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Jimmyjames

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Post in thread 'Geekbench 6 released and calibrated against Core i7-12700'
https://forums.anandtech.com/thread...d-against-core-i7-12700.2610597/post-41226929

Lmao Andy is so ridiculous
Desperate stuff. Maybe remind him of the time he said we should use kraken and octane as a benchmark, but not Speedometer because it’s a “web benchmark”. Or the time he looked at the raw data and ignored the scores that were “obviously wrong” aka cherrypicking.
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Clown.
 
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Artemis

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The most despicable thing these guys do is just outright lie about IPC gains when they know better, and on top of that using low tier results on Geekbench. When we’re looking at an iPad especially, you really should be fine taking higher scores minus the extreme cooling stuff.

Actually, you can do that — but you need to append .GB6 and see what the clocks are like before doing IPC calculations. So they don’t even do that. It’s just so annoying.

But this is an advanced new form of cope lol
 

Nycturne

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On iOS and iPadOS, FWIW, I am pretty sure the scheduling turnover point — where they’d decide to run something on a P core — probably differs, and/or the frequency ramping, which makes a lot of sense.

So, the thing is that people tend to attribute more intelligence to Apple's scheduler than there actually is (at least based on the XNU code I've read). But the thing is, Apple can absolutely get away with a simpler AMP scheduler than Intel currently can, because a task running as hard as it can doesn't mean blowing past the rated TDP like it tends to do on Intel when there's no power limits put in place by the OEM.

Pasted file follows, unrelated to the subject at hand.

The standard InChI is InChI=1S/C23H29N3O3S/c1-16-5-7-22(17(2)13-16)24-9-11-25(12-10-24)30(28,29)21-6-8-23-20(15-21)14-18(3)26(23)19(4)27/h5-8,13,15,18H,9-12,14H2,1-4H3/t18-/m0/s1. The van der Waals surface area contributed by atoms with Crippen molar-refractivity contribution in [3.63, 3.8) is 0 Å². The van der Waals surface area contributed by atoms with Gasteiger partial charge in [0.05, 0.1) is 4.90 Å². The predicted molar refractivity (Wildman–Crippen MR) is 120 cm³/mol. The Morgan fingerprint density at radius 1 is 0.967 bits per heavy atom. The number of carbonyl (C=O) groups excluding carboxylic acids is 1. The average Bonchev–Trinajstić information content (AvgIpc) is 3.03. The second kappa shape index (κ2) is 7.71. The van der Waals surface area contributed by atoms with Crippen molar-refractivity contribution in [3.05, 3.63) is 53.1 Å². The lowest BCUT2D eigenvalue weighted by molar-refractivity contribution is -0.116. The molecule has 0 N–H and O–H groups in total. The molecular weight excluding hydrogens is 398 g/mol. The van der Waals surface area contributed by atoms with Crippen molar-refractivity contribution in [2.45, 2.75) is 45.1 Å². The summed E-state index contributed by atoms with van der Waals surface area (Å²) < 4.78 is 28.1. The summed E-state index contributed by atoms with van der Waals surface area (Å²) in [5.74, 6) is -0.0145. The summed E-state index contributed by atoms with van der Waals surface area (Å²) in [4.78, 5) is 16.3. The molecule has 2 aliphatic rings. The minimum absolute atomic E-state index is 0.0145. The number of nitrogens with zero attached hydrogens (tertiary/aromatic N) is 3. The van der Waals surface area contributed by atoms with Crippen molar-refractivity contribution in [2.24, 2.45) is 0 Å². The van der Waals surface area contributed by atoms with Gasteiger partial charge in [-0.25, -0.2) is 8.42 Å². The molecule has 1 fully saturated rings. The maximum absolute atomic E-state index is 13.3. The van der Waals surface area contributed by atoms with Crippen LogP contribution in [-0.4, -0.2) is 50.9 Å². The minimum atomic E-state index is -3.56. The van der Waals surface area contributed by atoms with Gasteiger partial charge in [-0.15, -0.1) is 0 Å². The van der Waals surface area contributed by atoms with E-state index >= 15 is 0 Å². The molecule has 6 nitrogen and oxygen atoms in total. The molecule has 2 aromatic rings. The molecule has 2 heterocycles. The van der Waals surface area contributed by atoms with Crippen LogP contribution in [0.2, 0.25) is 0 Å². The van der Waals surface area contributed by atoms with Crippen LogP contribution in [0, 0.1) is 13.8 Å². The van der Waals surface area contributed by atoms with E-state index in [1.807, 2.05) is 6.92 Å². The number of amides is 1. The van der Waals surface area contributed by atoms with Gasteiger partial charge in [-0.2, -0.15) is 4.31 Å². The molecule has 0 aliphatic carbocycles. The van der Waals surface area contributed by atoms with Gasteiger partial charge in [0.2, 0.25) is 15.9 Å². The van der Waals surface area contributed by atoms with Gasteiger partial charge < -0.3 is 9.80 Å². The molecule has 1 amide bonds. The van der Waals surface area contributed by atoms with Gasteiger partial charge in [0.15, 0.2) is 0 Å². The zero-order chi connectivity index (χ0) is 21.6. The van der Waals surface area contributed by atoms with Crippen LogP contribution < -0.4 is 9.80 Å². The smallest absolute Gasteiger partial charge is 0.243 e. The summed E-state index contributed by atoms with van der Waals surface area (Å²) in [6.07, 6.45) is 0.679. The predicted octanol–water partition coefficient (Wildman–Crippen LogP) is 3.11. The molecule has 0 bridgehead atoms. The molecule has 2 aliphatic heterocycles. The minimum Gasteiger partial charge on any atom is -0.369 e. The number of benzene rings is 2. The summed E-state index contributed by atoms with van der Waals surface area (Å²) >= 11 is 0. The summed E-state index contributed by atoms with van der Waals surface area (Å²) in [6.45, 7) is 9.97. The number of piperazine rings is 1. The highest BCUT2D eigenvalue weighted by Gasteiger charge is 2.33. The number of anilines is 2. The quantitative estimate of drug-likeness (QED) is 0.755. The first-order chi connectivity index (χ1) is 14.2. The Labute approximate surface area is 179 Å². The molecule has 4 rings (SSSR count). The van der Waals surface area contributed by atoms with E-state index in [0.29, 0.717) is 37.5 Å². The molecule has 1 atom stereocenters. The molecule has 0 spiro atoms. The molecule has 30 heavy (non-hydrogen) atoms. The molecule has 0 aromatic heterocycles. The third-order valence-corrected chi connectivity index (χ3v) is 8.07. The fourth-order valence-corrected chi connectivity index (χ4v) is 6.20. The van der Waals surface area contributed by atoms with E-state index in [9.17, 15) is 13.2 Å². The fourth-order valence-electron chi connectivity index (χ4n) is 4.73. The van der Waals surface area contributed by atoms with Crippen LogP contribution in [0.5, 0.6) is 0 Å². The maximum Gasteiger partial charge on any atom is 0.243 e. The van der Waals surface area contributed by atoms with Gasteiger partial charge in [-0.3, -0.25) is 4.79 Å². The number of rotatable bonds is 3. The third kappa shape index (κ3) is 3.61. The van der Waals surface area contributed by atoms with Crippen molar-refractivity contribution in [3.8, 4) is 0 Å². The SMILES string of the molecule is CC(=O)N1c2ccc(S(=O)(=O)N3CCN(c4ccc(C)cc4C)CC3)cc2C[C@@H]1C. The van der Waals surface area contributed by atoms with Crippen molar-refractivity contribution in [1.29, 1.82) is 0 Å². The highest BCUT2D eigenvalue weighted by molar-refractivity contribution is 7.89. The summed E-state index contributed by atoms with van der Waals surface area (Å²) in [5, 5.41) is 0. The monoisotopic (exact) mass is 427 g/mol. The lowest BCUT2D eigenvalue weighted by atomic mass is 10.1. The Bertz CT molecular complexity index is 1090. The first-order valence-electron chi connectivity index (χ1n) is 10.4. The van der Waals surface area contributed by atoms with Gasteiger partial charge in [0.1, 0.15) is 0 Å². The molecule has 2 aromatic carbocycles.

Ignoring QoS for a moment and only focusing on a thread/queue that has no QoS hint applied: Apple's scheduler will prefer P cores, and then "steal" the E cores if there's more work than fits on the P cores. It also fills the cores cluster by cluster, so that in something like the M1 Max, only one P core cluster is powered if load isn't high enough to need them both. This means that the CPU basically spends as close to what it needs for your load, and no more.

QoS comes into play by placing limits where the thread/queue can be scheduled. I'd argue this is as much about resource contention (CPU time) as it is power. If I click a button, the result should be as close to immediate as possible. We can consider this "having a deadline". That deadline may be flexible, but ultimately, the user requested it, it is important and it should respond in a given amount of time. A task doing background work such as mdworker should: A) Not interfere with a user's requests of the system and B) not be scheduled as if it has a deadline.

Pushing low priority work down to the E cores and locking them there meets both of those goals. The P cores are free to focus on user requested work, and it minimizes the power impact of background work by limiting how much power that they can draw. This is great for Spotlight indexing, background e-mail checks, etc. While the common thinking around low power cores is to be able to go "very low power" when there's not much demand and not use the P cores at all, I'd argue that Apple is taking the "race to sleep" approach. Putting user-requested tasks on the E cores means those tasks take longer to finish. But it also means more time waiting, more time the screen is on while the user is waiting, radios are active longer, etc, etc, etc. When I worked in the mobile phone OS space, these were the things we were concerned about, and I see a lot of similarities to Apple's approach in how they were addressed. Ultimately, you want the user's tasks to complete quickly so that they put the machine/device to sleep sooner, saving the power draw of the display. In mobile, this also means getting network fetches done quickly so that you can turn off the transmit portion of radios, and batching anything that wakes the radios/SoC as much as possible, trying to balance quickly delivering notifications to a user about new e-mail (for example), and the battery impact.